Retiree William M. Williams lives on Susquehanna Street in Homewood, in a three-bedroom house.
“This house gets real cold in the winter,” said Mr. Williams, who retired after working as a maintenance man and ironworker. “You can feel the drafts coming through the doorways. … More than likely, I need some insulation” in the attic, he said.
On this recent June day, there are several people in his home — from the basement to the attic and everywhere in between — testing safety and energy efficiency measures.
County real estate records show the house was built in 1900. Like many older homes in Pittsburgh and southwestern Pennsylvania, Mr. Williams’ house is considered “leaky” in terms of efficiency.
He invited nonprofit Conservation Consultants Inc., which is working to make home energy efficiency and health improvements in Homewood, to run a set of comprehensive safety and energy checks to see what changes should be made at his home.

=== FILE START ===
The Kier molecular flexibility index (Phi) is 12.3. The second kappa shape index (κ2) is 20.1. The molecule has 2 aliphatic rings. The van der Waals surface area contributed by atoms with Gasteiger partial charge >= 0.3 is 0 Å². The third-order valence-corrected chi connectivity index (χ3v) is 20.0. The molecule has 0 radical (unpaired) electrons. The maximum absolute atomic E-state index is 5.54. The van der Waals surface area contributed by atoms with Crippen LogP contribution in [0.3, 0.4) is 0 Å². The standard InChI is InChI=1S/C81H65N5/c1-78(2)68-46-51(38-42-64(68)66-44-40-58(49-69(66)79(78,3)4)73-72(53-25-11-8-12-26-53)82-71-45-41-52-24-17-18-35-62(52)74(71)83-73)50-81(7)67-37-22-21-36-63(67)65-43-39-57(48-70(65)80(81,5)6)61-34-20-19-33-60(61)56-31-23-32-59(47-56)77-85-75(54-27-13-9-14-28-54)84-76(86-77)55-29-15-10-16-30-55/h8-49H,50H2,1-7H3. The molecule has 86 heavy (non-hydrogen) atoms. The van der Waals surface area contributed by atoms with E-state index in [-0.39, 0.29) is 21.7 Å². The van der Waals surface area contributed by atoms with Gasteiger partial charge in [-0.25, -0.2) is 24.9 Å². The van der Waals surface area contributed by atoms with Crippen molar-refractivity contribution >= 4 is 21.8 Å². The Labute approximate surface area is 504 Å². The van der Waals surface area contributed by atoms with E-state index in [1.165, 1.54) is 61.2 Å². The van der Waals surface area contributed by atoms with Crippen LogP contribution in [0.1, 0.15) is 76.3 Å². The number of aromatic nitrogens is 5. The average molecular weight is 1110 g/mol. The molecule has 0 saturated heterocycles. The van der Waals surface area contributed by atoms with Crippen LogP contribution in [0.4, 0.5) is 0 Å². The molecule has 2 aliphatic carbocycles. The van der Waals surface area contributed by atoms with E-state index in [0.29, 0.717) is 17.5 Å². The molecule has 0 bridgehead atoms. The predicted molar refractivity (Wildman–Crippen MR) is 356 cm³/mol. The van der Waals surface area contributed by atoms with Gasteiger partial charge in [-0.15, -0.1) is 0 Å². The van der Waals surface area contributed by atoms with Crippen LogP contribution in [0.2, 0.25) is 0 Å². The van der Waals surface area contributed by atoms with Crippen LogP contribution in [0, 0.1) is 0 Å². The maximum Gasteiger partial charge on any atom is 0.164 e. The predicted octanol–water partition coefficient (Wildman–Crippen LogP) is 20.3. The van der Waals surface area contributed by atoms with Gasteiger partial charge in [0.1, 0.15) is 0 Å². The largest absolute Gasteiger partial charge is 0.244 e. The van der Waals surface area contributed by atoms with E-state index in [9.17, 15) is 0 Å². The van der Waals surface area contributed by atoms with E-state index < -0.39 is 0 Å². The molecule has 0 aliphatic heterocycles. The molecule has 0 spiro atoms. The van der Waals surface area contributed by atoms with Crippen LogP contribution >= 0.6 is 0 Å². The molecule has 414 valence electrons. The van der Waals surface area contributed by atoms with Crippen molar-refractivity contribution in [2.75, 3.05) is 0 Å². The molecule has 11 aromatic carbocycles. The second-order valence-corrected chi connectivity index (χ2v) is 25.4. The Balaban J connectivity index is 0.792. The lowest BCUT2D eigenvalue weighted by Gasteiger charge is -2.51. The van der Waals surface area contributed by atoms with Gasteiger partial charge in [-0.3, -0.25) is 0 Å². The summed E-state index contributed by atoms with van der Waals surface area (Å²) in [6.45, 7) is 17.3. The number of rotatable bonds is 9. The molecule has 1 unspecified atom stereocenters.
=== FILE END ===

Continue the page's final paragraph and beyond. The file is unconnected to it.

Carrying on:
Low-income households often have a higher energy burden — meaning they pay a higher percentage of their income toward energy costs compared to higher income households.
They often live in less efficient housing and pay more per square foot on energy costs, according to a 2016 American Council for an Energy-Efficient Economy report focused on utility costs in low-income communities.
The same report found a particularly high energy burden for low-income families in Pittsburgh, especially African-American families.